The popular educator, Volume 4

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Page 173 - It is true, that a little philosophy inclineth man's mind to atheism, but depth in philosophy bringeth men's minds about to religion ;* for while the mind of man looketh upon second causes scattered...
Page 366 - If I have seen any perish for want of clothing, or any poor without covering; If his loins have not blessed me, and if he were not warmed with the fleece of my sheep; If I have lifted up my hand against the fatherless, when I saw my help in the gate: Then let mine arm fall from my shoulder blade, and mine arm be broken from the bone.
Page 367 - Sometimes a distant sail gliding along the edge of the ocean would be another theme of idle speculation. How interesting this fragment of a world hastening to rejoin the great mass of existence! What a glorious monument of human invention, that has thus triumphed over wind and wave ; has brought the ends of the earth in communion ; has established an interchange of blessings, pouring...
Page 367 - Is this a dagger which I see before me, The handle toward my hand? Come, let me clutch thee. I have thee not, and yet I see thee still. Art thou not, fatal vision, sensible To feeling as to sight? or art thou but A dagger of the mind, a false creation, Proceeding from the heat-oppressed brain?
Page 84 - ... they were stoned, they were sawn asunder, were tempted, were slain with the sword: they wandered about in sheepskins and goatskins; being destitute, afflicted, tormented; (of whom the world was not worthy) they wandered in deserts, and in mountains, and in dens and caves of the earth.
Page 174 - ... truth. He has dissipated the prejudice that had long connected gaiety with vice, and easiness of manners with laxity of principles. He has restored virtue to its dignity, and taught innocence not to be ashamed. This is an elevation of literary character "above all Greek, above all Roman fame.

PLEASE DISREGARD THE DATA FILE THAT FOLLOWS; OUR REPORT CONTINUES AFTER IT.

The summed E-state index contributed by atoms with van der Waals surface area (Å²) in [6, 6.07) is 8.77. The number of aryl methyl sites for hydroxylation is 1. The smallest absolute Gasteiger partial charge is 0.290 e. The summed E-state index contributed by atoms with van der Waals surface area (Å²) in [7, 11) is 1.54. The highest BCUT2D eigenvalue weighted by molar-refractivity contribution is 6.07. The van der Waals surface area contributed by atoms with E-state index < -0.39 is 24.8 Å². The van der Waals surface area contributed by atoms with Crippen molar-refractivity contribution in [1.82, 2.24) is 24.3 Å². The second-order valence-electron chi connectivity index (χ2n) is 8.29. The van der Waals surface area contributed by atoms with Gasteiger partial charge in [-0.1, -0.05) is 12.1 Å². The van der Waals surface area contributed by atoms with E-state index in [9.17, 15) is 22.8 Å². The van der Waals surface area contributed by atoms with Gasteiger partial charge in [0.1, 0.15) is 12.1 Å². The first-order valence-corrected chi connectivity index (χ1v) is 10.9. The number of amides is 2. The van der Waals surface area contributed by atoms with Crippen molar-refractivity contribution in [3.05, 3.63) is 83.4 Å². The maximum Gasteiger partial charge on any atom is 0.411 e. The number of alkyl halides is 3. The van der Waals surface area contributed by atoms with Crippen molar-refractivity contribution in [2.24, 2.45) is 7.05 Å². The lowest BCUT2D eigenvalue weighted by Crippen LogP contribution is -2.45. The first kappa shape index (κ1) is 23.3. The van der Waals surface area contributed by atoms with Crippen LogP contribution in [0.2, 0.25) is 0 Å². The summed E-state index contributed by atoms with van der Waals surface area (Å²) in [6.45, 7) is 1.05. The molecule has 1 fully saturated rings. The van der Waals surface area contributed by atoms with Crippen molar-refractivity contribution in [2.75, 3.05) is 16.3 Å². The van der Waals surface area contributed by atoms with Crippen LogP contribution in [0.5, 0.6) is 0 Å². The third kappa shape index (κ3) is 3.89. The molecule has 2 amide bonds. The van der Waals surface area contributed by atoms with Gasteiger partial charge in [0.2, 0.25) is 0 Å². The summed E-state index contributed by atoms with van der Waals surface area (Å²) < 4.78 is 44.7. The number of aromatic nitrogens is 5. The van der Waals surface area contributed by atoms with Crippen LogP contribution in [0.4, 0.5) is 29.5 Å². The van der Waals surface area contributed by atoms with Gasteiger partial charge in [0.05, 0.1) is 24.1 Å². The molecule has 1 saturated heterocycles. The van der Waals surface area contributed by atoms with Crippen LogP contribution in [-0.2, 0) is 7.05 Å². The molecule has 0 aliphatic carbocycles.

Page 130 - IN the tempest of life, when the wave and the gale Are around and above, if thy footing should fail — If thine eye should grow dim and thy caution depart — "Look aloft" and be firm, and be fearless of heart.
Page 368 - Nature confessed some atonement to be necessary : the gospel discovers that the necessary atonement is made." 2. When several semicolons have preceded, and a still greater pause is necessary, in order to mark the connecting or concluding sentiment: as, " A divine legislator, uttering his voice from heaven ; an almighty governor, stretching forth his arm to punish or reward ; informing us of perpetual rest prepared hereafter for the righteous, and of indignation and wrath awaiting the wicked : these...
Page 367 - New-born, I bless the waking hour ; Once more, with awe, rejoice to be; My conscious soul resumes her power, And springs, my guardian God, to thee.

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